Several of these stories are infused with socio-political commentary. In “Signs,” townspeople speculate about the meaning of a derailed train. Each member of the town believes this tragedy was foreshadowed by signs they’ve seen: a weeping Virgin Mary, Allah squatting on the tracks. Other mysterious signs materialize, all of which cause religious conflict while three news camera men are knocked over by signs (presumably protest signs). Unknown to all is an eyeless woman in Nigeria who somehow knows but can never reveal what actually happened to the train (her plight not being ‘newsworthy’ enough for coverage, so far removed as she is from the event—so far, in fact, from the first world where, oddly enough, superstition still reigns juxtaposed with the scientific achievements of the Industrial Revolution).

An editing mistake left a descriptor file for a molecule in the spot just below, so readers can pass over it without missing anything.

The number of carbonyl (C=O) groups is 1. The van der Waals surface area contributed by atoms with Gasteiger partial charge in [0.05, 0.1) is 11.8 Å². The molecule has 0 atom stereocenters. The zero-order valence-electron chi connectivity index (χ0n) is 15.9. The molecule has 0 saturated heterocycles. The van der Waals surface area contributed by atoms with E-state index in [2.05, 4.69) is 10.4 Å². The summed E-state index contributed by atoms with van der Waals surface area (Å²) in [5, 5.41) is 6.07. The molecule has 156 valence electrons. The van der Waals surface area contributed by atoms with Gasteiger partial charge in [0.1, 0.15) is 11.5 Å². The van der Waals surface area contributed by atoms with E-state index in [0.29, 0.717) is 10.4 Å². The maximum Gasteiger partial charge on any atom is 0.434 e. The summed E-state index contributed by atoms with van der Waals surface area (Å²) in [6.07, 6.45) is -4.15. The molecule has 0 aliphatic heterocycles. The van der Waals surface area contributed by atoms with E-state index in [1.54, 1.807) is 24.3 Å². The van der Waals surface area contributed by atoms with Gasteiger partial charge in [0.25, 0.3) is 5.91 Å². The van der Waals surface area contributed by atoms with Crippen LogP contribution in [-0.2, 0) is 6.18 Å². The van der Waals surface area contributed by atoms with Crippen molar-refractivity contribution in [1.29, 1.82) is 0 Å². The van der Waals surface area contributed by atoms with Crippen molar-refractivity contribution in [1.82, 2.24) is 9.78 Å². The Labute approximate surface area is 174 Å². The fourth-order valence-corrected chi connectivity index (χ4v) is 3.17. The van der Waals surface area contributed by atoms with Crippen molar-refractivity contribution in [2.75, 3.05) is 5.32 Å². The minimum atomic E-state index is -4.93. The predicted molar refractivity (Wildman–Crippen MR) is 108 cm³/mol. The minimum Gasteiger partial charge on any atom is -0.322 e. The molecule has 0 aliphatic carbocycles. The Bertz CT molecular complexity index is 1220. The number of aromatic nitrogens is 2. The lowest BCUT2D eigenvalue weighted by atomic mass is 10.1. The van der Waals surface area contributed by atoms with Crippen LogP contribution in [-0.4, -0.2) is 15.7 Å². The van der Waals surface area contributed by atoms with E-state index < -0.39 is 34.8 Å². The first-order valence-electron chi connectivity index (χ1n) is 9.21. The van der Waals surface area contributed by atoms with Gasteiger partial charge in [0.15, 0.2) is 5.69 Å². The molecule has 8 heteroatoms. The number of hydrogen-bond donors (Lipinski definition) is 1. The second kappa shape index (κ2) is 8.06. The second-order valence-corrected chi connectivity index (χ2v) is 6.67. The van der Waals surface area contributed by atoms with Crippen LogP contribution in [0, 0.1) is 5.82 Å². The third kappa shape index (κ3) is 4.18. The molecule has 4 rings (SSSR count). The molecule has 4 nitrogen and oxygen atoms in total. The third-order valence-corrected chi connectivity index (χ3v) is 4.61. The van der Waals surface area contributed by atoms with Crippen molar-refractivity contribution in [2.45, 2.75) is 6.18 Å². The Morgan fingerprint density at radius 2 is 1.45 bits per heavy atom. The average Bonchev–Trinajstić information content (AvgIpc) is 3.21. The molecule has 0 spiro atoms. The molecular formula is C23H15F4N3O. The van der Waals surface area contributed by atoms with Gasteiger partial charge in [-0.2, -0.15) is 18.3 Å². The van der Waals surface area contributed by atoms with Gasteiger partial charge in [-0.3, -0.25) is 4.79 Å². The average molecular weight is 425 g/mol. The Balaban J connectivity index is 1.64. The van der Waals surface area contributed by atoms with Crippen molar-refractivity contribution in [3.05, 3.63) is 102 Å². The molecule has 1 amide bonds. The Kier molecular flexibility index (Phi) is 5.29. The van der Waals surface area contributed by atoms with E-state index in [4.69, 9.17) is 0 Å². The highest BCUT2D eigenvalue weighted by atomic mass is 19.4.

Other stories adopt a more epistolary form, sharply magnifying Novack’s satire. In “The Sex Lives of Starfish,” the narrator, a PhD student, flatters a well-known marine biologist hoping to lure him to meet her. In the polemically-charged “Missive to the Fiction Editor of The New Yakker Yeah The New Yakker,” the narrator refers to the self as “eye” (a rather Emersonian view of consciousness) and rants on what the narrator perceives as realism’s lack of imagination. In “Rations Bulletin,” a militia group urges ‘Qualified Consumers’ to own weapons due to the high crime rate (crimes here referring to absurd incidents of people being killed by umbrellas in a riot caused by stubbornness at a portable toilet, and a former senator being grazed in the head by a hurled copy of the Constitution).
In “What to Do with the Babies,” a father’s obsessive attempts to capture with a butterfly net several flying infants whom his wife has given birth to reveals his own Oedipus complex (using his daughter, the story’s narrator, to replace his mother, as he, “with his voice like bagpipes, eyes urgent bees,” looks upon his daughter “as if [she] had a breast” ). The image of breasts, particularly a mother’s breast unable to produce milk for her child, recurs throughout this collection.